Stock futures pointed to a lower opening for Canada’s main stock index on Friday on fears over an escalation in the trade conflict between the United States and China.
The public comment period on the United States’ proposal to impose tariffs on an additional $200 billion worth of Chinese imports passed at 0400 GMT on Friday. The tariffs could now go into effect at any moment and China is expected to retaliate if Washington launches any new measures.
Meanwhile, U.S. and Canadian negotiators pushed ahead in grinding talks to rescue the North American Free Trade Agreement on Thursday, but a few stubborn issues stood in the way of a deal, including dairy quotas.
September futures on the S&P/TSX index were down 0.28 percent at 7:05 a.m. ET.
Unemployment data for August is due at 8:30 a.m. ET, while Augusts’ purchasing activity data is due at 10:00 a.m. ET.
The Toronto Stock Exchange’s S&P/TSX fell 36.63 points, or 0.23 percent, to 16,100.94 on Thursday.
Dow Jones Industrial Average e-mini futures were down 0.14 percent at 7:05 a.m. ET, while S&P 500 e-mini futures were down 0.14 percent and Nasdaq 100 e-mini futures were down 0.17 percent.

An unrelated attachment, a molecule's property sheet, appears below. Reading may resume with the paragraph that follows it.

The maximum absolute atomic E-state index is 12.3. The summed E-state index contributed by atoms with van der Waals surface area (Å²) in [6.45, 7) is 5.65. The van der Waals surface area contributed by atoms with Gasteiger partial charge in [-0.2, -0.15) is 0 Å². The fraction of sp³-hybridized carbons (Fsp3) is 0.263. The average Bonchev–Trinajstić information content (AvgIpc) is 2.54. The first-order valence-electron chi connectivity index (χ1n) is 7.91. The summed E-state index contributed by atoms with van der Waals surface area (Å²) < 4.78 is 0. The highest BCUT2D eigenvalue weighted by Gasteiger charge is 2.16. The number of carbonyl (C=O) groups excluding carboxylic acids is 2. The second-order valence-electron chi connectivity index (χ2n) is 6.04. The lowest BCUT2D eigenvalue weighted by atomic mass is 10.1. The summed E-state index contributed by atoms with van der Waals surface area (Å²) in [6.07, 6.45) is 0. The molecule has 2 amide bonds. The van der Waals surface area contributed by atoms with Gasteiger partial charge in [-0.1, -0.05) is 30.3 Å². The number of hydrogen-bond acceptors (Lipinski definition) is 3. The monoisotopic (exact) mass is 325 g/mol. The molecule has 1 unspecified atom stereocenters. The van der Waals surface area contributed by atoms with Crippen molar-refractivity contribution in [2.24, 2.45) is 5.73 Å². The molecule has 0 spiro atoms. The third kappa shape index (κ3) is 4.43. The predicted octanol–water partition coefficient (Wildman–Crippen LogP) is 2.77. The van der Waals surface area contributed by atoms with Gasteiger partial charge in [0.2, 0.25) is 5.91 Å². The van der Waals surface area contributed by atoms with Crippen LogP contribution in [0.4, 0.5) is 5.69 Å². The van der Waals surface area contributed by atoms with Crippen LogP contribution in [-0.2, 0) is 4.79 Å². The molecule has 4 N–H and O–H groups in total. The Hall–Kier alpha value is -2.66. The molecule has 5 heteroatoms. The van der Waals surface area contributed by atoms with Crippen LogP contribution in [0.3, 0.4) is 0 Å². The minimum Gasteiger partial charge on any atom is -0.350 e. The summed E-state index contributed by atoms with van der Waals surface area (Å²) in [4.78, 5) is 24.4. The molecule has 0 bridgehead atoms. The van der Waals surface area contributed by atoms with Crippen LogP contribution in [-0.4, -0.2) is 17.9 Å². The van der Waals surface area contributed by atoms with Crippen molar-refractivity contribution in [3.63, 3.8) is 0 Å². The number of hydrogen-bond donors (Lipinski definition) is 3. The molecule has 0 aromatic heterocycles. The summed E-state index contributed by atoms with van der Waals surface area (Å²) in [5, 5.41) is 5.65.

U.S. and Canadian negotiators pushed ahead in grinding talks to rescue the North American Free Trade Agreement on Thursday, but a few stubborn issues stood in the way of a deal, including dairy quotas, protection for Canadian media companies, and how to resolve future trade disputes.
Canada’s Lundin Mining Corp said on Thursday it does not plan to revise its hostile bid for fellow base-metal miner Nevsun Resources Ltd after it was trumped by a C$1.86 billion offer from China’s Zijin Mining Group Co Ltd.
Canada’s TELUS Health is joining forces with London-based AI Company Babylon to bring virtual medical services, including video consultations, to Canadians who do not have a family doctor or are in rural locations far from a surgery.–Reuters